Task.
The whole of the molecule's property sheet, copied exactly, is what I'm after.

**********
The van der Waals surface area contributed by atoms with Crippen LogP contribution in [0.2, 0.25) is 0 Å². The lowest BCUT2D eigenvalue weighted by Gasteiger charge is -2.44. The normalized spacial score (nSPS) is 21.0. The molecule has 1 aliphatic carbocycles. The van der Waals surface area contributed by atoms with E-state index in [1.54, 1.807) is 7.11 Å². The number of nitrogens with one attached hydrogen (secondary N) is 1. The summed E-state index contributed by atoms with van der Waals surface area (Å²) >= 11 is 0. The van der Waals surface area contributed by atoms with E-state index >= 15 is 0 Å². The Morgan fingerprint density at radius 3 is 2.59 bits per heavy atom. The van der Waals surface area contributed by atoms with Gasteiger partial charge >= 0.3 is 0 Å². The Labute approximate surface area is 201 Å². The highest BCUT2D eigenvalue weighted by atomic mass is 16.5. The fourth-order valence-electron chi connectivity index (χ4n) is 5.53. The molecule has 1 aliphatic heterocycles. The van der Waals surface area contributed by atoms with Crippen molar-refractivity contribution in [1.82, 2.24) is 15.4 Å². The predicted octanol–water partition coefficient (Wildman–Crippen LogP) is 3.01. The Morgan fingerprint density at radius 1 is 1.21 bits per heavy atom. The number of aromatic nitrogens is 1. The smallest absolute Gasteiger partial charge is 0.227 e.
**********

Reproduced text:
The van der Waals surface area contributed by atoms with Crippen LogP contribution in [0.2, 0.25) is 0 Å². The lowest BCUT2D eigenvalue weighted by Gasteiger charge is -2.44. The normalized spacial score (nSPS) is 21.0. The molecule has 1 aliphatic carbocycles. The van der Waals surface area contributed by atoms with E-state index in [1.54, 1.807) is 7.11 Å². The number of nitrogens with one attached hydrogen (secondary N) is 1. The summed E-state index contributed by atoms with van der Waals surface area (Å²) >= 11 is 0. The van der Waals surface area contributed by atoms with E-state index >= 15 is 0 Å². The Morgan fingerprint density at radius 3 is 2.59 bits per heavy atom. The van der Waals surface area contributed by atoms with Gasteiger partial charge >= 0.3 is 0 Å². The Labute approximate surface area is 201 Å². The highest BCUT2D eigenvalue weighted by atomic mass is 16.5. The fourth-order valence-electron chi connectivity index (χ4n) is 5.53. The molecule has 1 aliphatic heterocycles. The van der Waals surface area contributed by atoms with Crippen molar-refractivity contribution in [1.82, 2.24) is 15.4 Å². The predicted octanol–water partition coefficient (Wildman–Crippen LogP) is 3.01. The Morgan fingerprint density at radius 1 is 1.21 bits per heavy atom. The number of aromatic nitrogens is 1. The smallest absolute Gasteiger partial charge is 0.227 e.